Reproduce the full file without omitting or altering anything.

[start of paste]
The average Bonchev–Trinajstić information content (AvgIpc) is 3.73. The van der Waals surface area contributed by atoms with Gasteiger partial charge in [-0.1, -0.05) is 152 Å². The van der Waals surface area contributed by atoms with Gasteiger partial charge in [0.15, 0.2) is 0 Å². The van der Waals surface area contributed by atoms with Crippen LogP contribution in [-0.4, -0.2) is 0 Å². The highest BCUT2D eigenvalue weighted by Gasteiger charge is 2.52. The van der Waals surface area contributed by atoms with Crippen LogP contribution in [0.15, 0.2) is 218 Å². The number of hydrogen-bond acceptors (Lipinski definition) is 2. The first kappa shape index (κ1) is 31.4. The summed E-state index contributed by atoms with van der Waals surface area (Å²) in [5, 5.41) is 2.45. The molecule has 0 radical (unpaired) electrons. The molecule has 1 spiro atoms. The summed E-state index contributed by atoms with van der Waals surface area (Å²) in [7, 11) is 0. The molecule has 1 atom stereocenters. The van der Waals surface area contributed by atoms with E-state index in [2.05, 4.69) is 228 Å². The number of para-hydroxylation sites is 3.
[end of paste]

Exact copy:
The average Bonchev–Trinajstić information content (AvgIpc) is 3.73. The van der Waals surface area contributed by atoms with Gasteiger partial charge in [-0.1, -0.05) is 152 Å². The van der Waals surface area contributed by atoms with Gasteiger partial charge in [0.15, 0.2) is 0 Å². The van der Waals surface area contributed by atoms with Crippen LogP contribution in [-0.4, -0.2) is 0 Å². The highest BCUT2D eigenvalue weighted by Gasteiger charge is 2.52. The van der Waals surface area contributed by atoms with Crippen LogP contribution in [0.15, 0.2) is 218 Å². The number of hydrogen-bond acceptors (Lipinski definition) is 2. The first kappa shape index (κ1) is 31.4. The summed E-state index contributed by atoms with van der Waals surface area (Å²) in [5, 5.41) is 2.45. The molecule has 0 radical (unpaired) electrons. The molecule has 1 spiro atoms. The summed E-state index contributed by atoms with van der Waals surface area (Å²) in [7, 11) is 0. The molecule has 1 atom stereocenters. The van der Waals surface area contributed by atoms with E-state index in [2.05, 4.69) is 228 Å². The number of para-hydroxylation sites is 3.